1967From Synchronism Forward: A View of Abstract Art in America, the American Federation of the Arts traveling exhibiton, New York Solo exhibition at the Rochester Art Center, Rochester, Minnesota
1968Relief/Construction/Relief, the Museum of Contemporary Art in Chicago; traveled to Herron Museum, Indianapolis, Indiana; Cranbrook Academy, Bloomfield Hills, Michigan; High Museum, Atlanta, Georgia
1969Solo retrospective at Hayward Gallery/the Arts Council of Great Britain, London; traveled to Leicester Gallery and Museum, Leicester, England
1971Solo exhibition at Dayton’s Gallery 12, Minneapolis
1972 American Abstraction of the 1930s, Zabriskie Gallery, New York Geometric Abstraction 1926 – 1942, Dallas Museum of Fine Art, Texas The Non-Objective World, 1939-1955 at Annely Juda Fine Art, London; traveled to Galerie Liatowitsch, Basel; Galleria Milano, Milan; University of Austin at Texas
1973American Art Third Quarter of the Century, Seattle Art Museum, Washington
1974Geometric Abstraction, University of Nebraska, Omaha and Lincoln
1976Solo retrospective at the Minneapolis Institute of Arts
1977Aspekte Konstructiver Kunst, Kunsthaus, Zurich
1979Vanguard American Sculpture 1913 – 1939, Rutgers University Art Gallery, New Brunswick, New Jersey
1980Solo show at Grace Borgenicht Gallery, New York
1981Pioneering the Century, 1900-1940 at the Whitney Museum of American Art, Fairfield County Branch, Stamford, Connecticut Amerikanische Malerei, 1930-1980 Haus der Kunst, Munich
1982Echoes of De Stijl at the Walker Art Center, Minneapolis Solo show at Grace Borgenicht Gallery, New York
1983Abstract Painting and Sculpture in America 1927-1944, Museum of Art, Carnegie Institute, Pittsburgh; traveled to the Whitney Museum of American Art; San Francisco Art Institute; and the Minneapolis Institute of Art
1985Contrasts of Form: Geometric Abstract Art, 1910-198, Brooklyn Museum of Art, New York Solo show at Grace Borgenicht Gallery, New York
1986Solo show at Grace Borgenicht Gallery, New York
1987Twentieth Century Drawings at the Whitney Museum of American Art, New York
1988American Artists of the 1930s, The Bronx Museum of Art, New York The Lipschultz Art Collection, Museum of Art – Fort Lauderdale, Florida
1989Solo show at Grace Borgenicht Gallery, New York
1991Between Mondrian and Minimalism: Neo-Plasticism in America, Whitney Downtown at Federal Plaza, New York Solo show at Grace Borgenicht Gallery, New York Abstract Sculpture in American 1930 – 1970, American Federation of Arts traveling exhibition, New York Modern American Painting 1925 – 1950, Snyder Fine Art, New York Off the Wall: Constructed Paintings, Sheldon Gallery, University of Nebraska, Lincoln
1992Geometric Tradition in Twentieth-Century American Art, Whitney Museum of American Art, New York
1994American Art, 1900-1940, Whitney Museum of American Art, New York
1995American Modernism (1920-1945): From Realism to Abstraction, Crane Kalman Gallery, London
1996An American Story, Whitney Museum of American Art, New York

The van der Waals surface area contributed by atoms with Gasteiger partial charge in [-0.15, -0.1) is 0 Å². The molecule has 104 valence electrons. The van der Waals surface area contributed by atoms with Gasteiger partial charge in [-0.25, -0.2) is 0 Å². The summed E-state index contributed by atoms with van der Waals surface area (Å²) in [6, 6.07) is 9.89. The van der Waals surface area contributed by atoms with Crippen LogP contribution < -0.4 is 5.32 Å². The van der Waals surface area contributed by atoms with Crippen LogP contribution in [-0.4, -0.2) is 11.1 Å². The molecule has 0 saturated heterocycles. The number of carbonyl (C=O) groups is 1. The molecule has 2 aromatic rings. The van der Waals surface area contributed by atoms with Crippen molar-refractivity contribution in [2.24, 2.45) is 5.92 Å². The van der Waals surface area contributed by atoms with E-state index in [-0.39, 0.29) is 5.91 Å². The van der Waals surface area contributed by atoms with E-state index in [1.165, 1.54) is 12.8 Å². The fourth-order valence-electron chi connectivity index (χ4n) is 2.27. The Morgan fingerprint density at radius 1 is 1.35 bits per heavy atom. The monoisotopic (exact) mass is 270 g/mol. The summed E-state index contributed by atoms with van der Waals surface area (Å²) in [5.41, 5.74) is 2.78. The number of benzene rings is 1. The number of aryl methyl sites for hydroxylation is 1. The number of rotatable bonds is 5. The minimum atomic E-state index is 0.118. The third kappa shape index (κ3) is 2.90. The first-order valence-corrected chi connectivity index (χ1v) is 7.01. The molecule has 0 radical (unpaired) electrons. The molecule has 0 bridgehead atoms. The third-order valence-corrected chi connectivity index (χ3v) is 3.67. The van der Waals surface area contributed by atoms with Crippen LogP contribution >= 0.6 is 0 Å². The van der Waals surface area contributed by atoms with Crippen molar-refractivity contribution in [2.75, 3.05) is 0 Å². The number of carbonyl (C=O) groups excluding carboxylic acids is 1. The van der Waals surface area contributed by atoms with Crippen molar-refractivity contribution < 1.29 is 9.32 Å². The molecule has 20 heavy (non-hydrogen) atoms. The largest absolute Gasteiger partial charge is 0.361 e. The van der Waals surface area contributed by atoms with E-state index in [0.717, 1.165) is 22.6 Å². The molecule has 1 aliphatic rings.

1997Abstraction in Europe and America, Carnegie Museum of Art, Pittsburgh
1999The American Century: Art and Culture, 1900-2000 (Part I), Whitney Museum of American Art, New York Solo retrospective at the Weisman Art Museum, University of Minnesota, Minneapolis; traveled to the Cedar Rapids Art Center, Cedar Rapids, Iowa; Marion Koogler McNay Art Museum, San Antonio, Texas; Lowe Art Museum, University of Miami, Coral Gables, Florida
2003The Transatlantic Avant-Garde: American Artists in Paris 1918-1939, Musée d’Art Américain, Giverny; traveled to Tacoma Art Museum, Washington; Terra Museum of American Art, Chicago
20041930s: Modern American Art and Design, Michael Rosenfeld, New York
2005Memorial Retrospective Exhibition at the Weisman Art Museum, Minneapolis
2006Solo show at Meredith Ward Fine Art, New York
2009American Modernism, Meredith Ward Fine Art, New York
2010Charles Biederman: Works 1934 – 1994, Meredith Ward Fine Art, New York
2011The Second Wave: American Abstraction from the 1930s and 1940s, David Findlay Jr. Gallery, New York Putting it Together: Collage Assemblage, and Mixed, David Findlay Jr. Gallery, New York Pioneers of American Abstraction: the 1930s – 1940s, D. Wigmore Fine Art, New York
2012Charles Biederman: A Selection of Works from the Estate, Menconi & Schoelkopf Fine Art, New York Putting it Together: Collage Assemblage, and Mixed, David Findlay Jr. Gallery, New York Charles Biederman: 60 Years of American Modernism, Weinstein Gallery, Minneapolis
Public CollectionsAlbright-Knoz Art Gallery, Buffalo, New York
The Blanton Museum of Art, University of Texas at Austin, Texas
Carnegie Museum of Art, Pittsburgh, Pennsylvania
Chazen Museum of Art, University of Wisconsin, Madison
The Art Institute of Chicago, Illinois
Dallas Museum of Fine Arts, Texas
Detroit Institute of Arts, Michigan
University of East Anglia, Norwich, England
Museum of Art - Fort Lauderdale, Florida
Frelinghuysen Morris Foundation, Lenox, Massachusetts
Hirschhorn Museum and Sculpture Garden, Washington, D.C.
Stichting Kröller-Müller Museum, Otterlo, The Netherlands
Lowe Art Museum, University of Miami, Coral Gables, Florida
The Metropolitan Museum of Art, New York
Minneapolis Institute of Arts, Minnesota
Minnesota Historical Society, St. Paul
Minnesota Museum of American Art, St. Paul
The Museum of Modern Art, New York
Newark Museum, Newark, New Jersey
New Jersey State Museum, Trenton
Philadelphia Museum of Art, Pennsylvania
Phoenix Museum of Art, Arizona
Sheldon Museum of Art, Lincoln, Nebraska
Smart Art Museum, University of Chicago, Illinois
The Tate Museum, London, England
Tweed Museum of Art, University of Minnesota, Duluth
Walker Art Center, Minneapolis, Minnesota
Frederick R. Weisman Art Museum, University of Minnesota, Minneapolis
Whitney Museum of American Art, New York